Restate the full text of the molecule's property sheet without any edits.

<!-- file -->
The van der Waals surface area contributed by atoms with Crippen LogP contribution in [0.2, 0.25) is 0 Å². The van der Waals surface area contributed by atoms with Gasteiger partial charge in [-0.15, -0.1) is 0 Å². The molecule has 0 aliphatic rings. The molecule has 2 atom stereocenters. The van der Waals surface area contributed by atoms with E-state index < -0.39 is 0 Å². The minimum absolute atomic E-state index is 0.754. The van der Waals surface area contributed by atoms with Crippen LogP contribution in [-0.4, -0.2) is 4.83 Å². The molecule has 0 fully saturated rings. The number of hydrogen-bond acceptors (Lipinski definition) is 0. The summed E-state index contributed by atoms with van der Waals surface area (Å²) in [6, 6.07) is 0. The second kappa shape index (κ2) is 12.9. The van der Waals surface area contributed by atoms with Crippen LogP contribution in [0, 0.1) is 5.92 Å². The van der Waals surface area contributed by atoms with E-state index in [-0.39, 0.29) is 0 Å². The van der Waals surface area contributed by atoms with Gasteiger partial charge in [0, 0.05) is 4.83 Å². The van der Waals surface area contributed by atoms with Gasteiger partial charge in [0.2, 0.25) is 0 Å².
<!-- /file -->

The van der Waals surface area contributed by atoms with Crippen LogP contribution in [0.2, 0.25) is 0 Å². The van der Waals surface area contributed by atoms with Gasteiger partial charge in [-0.15, -0.1) is 0 Å². The molecule has 0 aliphatic rings. The molecule has 2 atom stereocenters. The van der Waals surface area contributed by atoms with E-state index < -0.39 is 0 Å². The minimum absolute atomic E-state index is 0.754. The van der Waals surface area contributed by atoms with Crippen LogP contribution in [-0.4, -0.2) is 4.83 Å². The molecule has 0 fully saturated rings. The number of hydrogen-bond acceptors (Lipinski definition) is 0. The summed E-state index contributed by atoms with van der Waals surface area (Å²) in [6, 6.07) is 0. The second kappa shape index (κ2) is 12.9. The van der Waals surface area contributed by atoms with Crippen LogP contribution in [0, 0.1) is 5.92 Å². The van der Waals surface area contributed by atoms with E-state index in [-0.39, 0.29) is 0 Å². The van der Waals surface area contributed by atoms with Gasteiger partial charge in [0, 0.05) is 4.83 Å². The van der Waals surface area contributed by atoms with Gasteiger partial charge in [0.2, 0.25) is 0 Å².